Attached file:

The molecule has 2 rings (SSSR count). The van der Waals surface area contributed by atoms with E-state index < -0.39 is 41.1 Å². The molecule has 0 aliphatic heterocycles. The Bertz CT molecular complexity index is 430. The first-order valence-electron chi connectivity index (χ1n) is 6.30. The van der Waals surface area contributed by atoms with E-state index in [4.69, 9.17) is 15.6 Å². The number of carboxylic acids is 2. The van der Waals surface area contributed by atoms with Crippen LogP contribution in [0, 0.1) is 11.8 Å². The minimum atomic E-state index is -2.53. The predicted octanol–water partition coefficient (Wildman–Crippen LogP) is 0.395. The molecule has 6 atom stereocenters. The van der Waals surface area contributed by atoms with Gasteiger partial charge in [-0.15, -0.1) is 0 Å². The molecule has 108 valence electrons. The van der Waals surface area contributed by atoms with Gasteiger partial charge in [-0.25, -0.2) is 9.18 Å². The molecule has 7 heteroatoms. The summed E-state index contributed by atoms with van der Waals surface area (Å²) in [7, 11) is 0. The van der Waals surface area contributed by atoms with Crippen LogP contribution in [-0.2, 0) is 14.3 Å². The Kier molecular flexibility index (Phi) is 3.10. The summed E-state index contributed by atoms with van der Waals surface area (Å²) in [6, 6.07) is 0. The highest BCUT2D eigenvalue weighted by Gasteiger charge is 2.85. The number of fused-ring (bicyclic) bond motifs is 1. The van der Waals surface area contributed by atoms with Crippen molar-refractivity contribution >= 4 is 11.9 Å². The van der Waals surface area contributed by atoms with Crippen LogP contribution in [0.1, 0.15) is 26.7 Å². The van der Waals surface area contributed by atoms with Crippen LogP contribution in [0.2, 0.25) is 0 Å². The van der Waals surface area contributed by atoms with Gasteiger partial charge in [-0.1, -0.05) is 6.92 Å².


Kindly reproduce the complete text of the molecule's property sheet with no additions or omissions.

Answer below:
The molecule has 2 rings (SSSR count). The van der Waals surface area contributed by atoms with E-state index < -0.39 is 41.1 Å². The molecule has 0 aliphatic heterocycles. The Bertz CT molecular complexity index is 430. The first-order valence-electron chi connectivity index (χ1n) is 6.30. The van der Waals surface area contributed by atoms with E-state index in [4.69, 9.17) is 15.6 Å². The number of carboxylic acids is 2. The van der Waals surface area contributed by atoms with Crippen LogP contribution in [0, 0.1) is 11.8 Å². The minimum atomic E-state index is -2.53. The predicted octanol–water partition coefficient (Wildman–Crippen LogP) is 0.395. The molecule has 6 atom stereocenters. The van der Waals surface area contributed by atoms with Gasteiger partial charge in [-0.15, -0.1) is 0 Å². The molecule has 108 valence electrons. The van der Waals surface area contributed by atoms with Gasteiger partial charge in [-0.25, -0.2) is 9.18 Å². The molecule has 7 heteroatoms. The summed E-state index contributed by atoms with van der Waals surface area (Å²) in [7, 11) is 0. The van der Waals surface area contributed by atoms with Crippen LogP contribution in [-0.2, 0) is 14.3 Å². The Kier molecular flexibility index (Phi) is 3.10. The summed E-state index contributed by atoms with van der Waals surface area (Å²) in [6, 6.07) is 0. The highest BCUT2D eigenvalue weighted by Gasteiger charge is 2.85. The number of fused-ring (bicyclic) bond motifs is 1. The van der Waals surface area contributed by atoms with Crippen molar-refractivity contribution >= 4 is 11.9 Å². The van der Waals surface area contributed by atoms with Crippen LogP contribution in [0.1, 0.15) is 26.7 Å². The van der Waals surface area contributed by atoms with Crippen LogP contribution in [0.2, 0.25) is 0 Å². The van der Waals surface area contributed by atoms with Gasteiger partial charge in [-0.1, -0.05) is 6.92 Å².